We actually had a few Kammok products to test out on this trip. Our very first night, before launching our boats, many of us slept in the Roo hammock with the Koala Underquilt and Firebelly over quilt—no sleeping bag—while surrounded by the Dragonfly Insect Net. This worked fine in the warm southern Florida climate. The next night on the Chickee we were able to suspend a few hammocks between the 4×4 poles of the shelter while others set up the Sundra tent configuration on the platform. The last night we were all in the Sundra’s since there were no trees or anything to suspend hammocks from.
BioLite Stoves, Lights & Power
To cook and power our gadgets while on this trip we carried a few products from BioLite. The company was founded on the idea of helping households in developing nations wean themselves off of indoor wood-fired stoves, which usually fill the house with smoke and cause all sorts of other problems. BioLite has designed a number of products that allow users to collect electricity either by burning wood or directly from the sun using solar panels. This helped us to power lights at the campsite and recharge our gadgets as well.
We had their Basecamp Stove with the Pizza Dome accessory, which worked wonders for dinners, while the Camp Stove with the Portable Grill and Kettle Pot served up small portions and boiled water. We also had the Powerlight Mini for our personal illumination and the SiteLight for the group areas. The Charge 10 and 20 were handy for charging phones, lights and my watch (see below).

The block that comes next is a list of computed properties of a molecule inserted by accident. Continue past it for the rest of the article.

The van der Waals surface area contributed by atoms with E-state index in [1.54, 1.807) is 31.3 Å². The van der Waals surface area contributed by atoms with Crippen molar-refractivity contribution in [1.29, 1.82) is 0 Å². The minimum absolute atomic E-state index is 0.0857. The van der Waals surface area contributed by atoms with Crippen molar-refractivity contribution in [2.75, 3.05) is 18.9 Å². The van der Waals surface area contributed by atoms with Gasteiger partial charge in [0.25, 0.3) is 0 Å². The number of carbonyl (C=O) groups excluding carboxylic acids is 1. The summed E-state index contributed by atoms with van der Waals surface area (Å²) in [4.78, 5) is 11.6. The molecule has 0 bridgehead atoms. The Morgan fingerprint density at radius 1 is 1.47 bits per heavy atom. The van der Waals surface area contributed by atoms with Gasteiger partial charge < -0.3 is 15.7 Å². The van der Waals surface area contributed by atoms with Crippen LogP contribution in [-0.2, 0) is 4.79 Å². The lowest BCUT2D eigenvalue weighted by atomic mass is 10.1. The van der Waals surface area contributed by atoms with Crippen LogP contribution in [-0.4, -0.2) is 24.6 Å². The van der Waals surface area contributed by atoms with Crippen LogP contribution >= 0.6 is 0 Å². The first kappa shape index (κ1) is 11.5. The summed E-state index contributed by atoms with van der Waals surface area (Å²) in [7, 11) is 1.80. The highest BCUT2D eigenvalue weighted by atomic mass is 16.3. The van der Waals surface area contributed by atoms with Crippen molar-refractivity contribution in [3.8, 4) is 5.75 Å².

Voormi River Run Hoodie
I wore this hoodie for the whole trip. Made of merino wool, it was comfortable and cool against my skin while out paddling and even let some breeze through too. The large draping hood kept my neck from getting burned and easily fit over my truckers hat. The lightweight (100g/m2) Rocky Mountain sourced wool feature’s Voormi’s own Dual Surface blend weave, which is incredibly durable. It also has thumb loops for that extra coverage over the wrists or just to keep the sleeves in place. I’ve worn this piece on winter days in the mountains and summer days on the water, and have found it to be very versatile and comfortable.
Mustang Fingerless Traction Gloves
As someone who doesn’t paddle enough to build up good calluses on my hands, a pair of gloves was essential for staying comfortable (and functional) on this trip. These gloves fit great and did the job perfectly. They drained and dried quickly so my hands weren’t perpetually wet during the day, and helped tremendously with grip on the paddle, eliminating the need to squeeze too tightly and avoiding grip fatigue.
Polar M400 GPS Watch
The M400 GPS watch accurately tracked our trip and the battery even held out for 18 miles over 8 hours, albeit just barely. Thanks to the BioLite USB charge station, I was able to charge the watch for the next day’s journey. Naturally, it was completely waterproof and was plenty comfortable to wear while moving the paddle back and forth. The M400 can pair with a smartphone to put incoming text messages and notifications on your wrist, which was very convenient. But since we were away from cell service for most of the trip, that feature didn’t do much out on the water. The watch also has a heart rate monitor, but I didn’t put it to the test on this trip.